\_ Can you ask them whether they can somehow sign their statements
           that they send to you (x.509 cert, pgp, etc.?)  What's the
           situation on digital signing/non-repudiation in the US right now
           anyway?  Even if there's no precedent or legal basis for it, it
           might still be better than just an occasional email or web page
           printout.  If you're worried about ID theft from paper statements,
           there are easier ways of doing it (credit card slips, for example.)
           You could just get a PO box too.  If your bank is putting info that
           could be used to compromise your authentication details on paper
           statements, find a new bank.  -John
           \_ All my bank and credit card paper statements have account numbers
              on them.  I think stealing mail from my mailbox at the front of
              my house in broad daylight is very easy.
           \_ my friends in comp security all say digital signature and
              non-repudiation is a non-issue.  the courts don't care and will
              accept all kinds of strange records if presented w/ an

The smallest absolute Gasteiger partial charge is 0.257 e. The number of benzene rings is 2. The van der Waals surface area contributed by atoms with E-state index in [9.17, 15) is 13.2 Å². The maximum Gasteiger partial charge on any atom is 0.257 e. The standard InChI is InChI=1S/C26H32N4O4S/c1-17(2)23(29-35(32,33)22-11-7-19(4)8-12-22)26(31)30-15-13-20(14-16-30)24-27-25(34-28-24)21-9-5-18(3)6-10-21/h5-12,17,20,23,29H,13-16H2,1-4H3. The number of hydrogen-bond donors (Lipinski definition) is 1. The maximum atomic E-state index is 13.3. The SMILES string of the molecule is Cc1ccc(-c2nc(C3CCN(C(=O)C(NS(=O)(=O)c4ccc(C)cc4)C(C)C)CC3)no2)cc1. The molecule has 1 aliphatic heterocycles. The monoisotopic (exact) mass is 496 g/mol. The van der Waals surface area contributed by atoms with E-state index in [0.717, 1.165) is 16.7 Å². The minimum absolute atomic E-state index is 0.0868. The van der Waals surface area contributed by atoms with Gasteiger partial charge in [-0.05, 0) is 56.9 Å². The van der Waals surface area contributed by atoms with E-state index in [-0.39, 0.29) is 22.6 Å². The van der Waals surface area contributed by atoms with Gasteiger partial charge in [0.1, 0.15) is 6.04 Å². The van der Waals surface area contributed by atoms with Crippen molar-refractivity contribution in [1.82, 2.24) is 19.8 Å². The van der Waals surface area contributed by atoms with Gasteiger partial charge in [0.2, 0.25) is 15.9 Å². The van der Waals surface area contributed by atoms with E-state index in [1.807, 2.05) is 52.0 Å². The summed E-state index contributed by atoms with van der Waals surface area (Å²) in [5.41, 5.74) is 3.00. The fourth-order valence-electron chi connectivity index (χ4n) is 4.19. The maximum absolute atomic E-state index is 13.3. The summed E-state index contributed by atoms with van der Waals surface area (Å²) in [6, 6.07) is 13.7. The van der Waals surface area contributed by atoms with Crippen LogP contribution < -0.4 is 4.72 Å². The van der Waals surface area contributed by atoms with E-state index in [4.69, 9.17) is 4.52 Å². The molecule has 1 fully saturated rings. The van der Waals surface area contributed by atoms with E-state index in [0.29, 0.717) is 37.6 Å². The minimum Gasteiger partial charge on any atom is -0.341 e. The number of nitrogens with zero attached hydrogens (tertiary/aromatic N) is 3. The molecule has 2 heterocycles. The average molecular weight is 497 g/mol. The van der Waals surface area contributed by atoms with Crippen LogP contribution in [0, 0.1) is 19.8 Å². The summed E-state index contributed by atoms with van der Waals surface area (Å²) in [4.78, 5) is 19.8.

avidavit/oath of truth.  hell, fax'd signatures are enough,
              and anyone can forge one of those.  records are the starting
              point for deliberation, not the endpoint.
              \_ It's an issue in countries with a proper legal framework, and
                 with banks that give a rat's ass (American banks are
                 notorious in that regard, and for not paying a lot of
                 attention to proper authentication.)  Will a paper statement
                 serve as proof in court in case of a dispute?  I'm asking
                 because you're essentially trusting their record keeping
                 (such as transaction serial #s, etc.) to verify the
                 authenticity of the documentation.  -John
        \_ I think you should do a risk assessment of using the bank's
           record keeping vs. your own and see which is more likely to fail.
           \_ Yes my record is more likely to fail, but that's not the issue.
              If my record has a mistake, the bank is not going to go by my
              record to determine how much I have left in my account.  But if
              the bank record has a mistake, the bank will most likely go by
              its record unless I can prove otherwise.  Now my question is:
              does a printout from a web page as good a proof as the fancy
              paper statement from the bank?
              \_ I think you'll find neither of them can prove a balance.
                 the record of transactions is useful so you can ask for
                 details on any transactions that occured which are not
                 in your records, e.g. reconciliation of accounts.
        \_ I filed a small claims lawsuit and needed to print out a statement.
           8 months passed between when I filed for the claim and when the
           trial's gonna happen. That month I tried to print out bank
           statements but it said "Sorry we only go back to 6 months." I